Human Nature Seminar: Love and Death:
Love and Death define the human condition as, perhaps, no other pair of concepts can. What is this thing called love and how is it a response to what Camus calls the cruel mathematics of human mortality? This course examines the basic problems of philosophy by looking at human nature and how it fits into nature as a whole. It attempts to answer the questions 'What am I?', 'What am I doing here?', and 'How do I fit in?'. We concentrate on the problem of how our subjective view of ourselves (how it feels to be us from the inside) fits into our objective conception of the universe, as viewed from the outside. In particular, we will be interested in how philosophic theories concerning humanity and nature arose from the tension between the objective and subjective viewpoints, the struggle between love and death.
Rooted in the Benedictine vow that encourages faithfulness to a way of life within community, Conversatio is the foundational shared learning experience for every Saint Anselm student. HU 104 is the second semester of a year-long interdisciplinary course that provides students with an intellectual orientation to studies in the Liberal Arts and acquaints them with the distinctive value of those studies within the Catholic Benedictine tradition. The second semester of Conversatio builds upon the intellectual work that students have accomplished during the first semester, where they contemplated who we are as individuals, what our responsibility is within a community, and what our relationship is with the divine. In this second semester students are asked to consider three additional foundational areas of study central to the Liberal Arts: 1) Politics, rhetoric, and the emergence of democracy in human history; 2) The nature of science and the role of scientific understanding in our world; 3) The nature of beauty and the place of art in the lives of individuals and communities. As the common academic conversation orienting students to Saint Anselm College, Conversatio invites individuals to discover their intellectual place and voice within the Saint Anselm learning community by encouraging them to read critically, to contemplate significant questions about human existence, and to communicate their ideas to others with greater effectiveness and respect.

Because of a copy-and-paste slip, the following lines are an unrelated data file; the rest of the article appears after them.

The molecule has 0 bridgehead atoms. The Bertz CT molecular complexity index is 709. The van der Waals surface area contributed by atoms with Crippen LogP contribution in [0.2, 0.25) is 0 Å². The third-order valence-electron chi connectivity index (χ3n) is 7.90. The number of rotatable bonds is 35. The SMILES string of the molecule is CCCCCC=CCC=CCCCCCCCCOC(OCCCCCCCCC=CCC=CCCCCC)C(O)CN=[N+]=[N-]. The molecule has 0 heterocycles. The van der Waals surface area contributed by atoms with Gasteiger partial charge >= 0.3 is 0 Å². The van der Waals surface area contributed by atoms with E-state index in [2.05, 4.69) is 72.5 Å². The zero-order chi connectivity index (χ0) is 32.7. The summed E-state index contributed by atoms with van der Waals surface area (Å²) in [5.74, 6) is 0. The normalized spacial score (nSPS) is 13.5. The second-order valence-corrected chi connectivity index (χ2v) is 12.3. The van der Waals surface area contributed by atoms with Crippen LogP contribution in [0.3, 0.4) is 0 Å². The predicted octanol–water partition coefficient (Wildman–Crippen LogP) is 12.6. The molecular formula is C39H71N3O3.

- A philosophical inquiry into the nature of beauty and its occasions, both natural and artificial.
- This course is a seminar devoted to an examination of a sampling of the great works of the existentialist Tradition from Kierkegaard to Camus. The main work of the course is a careful reading and discussion of the primary texts.
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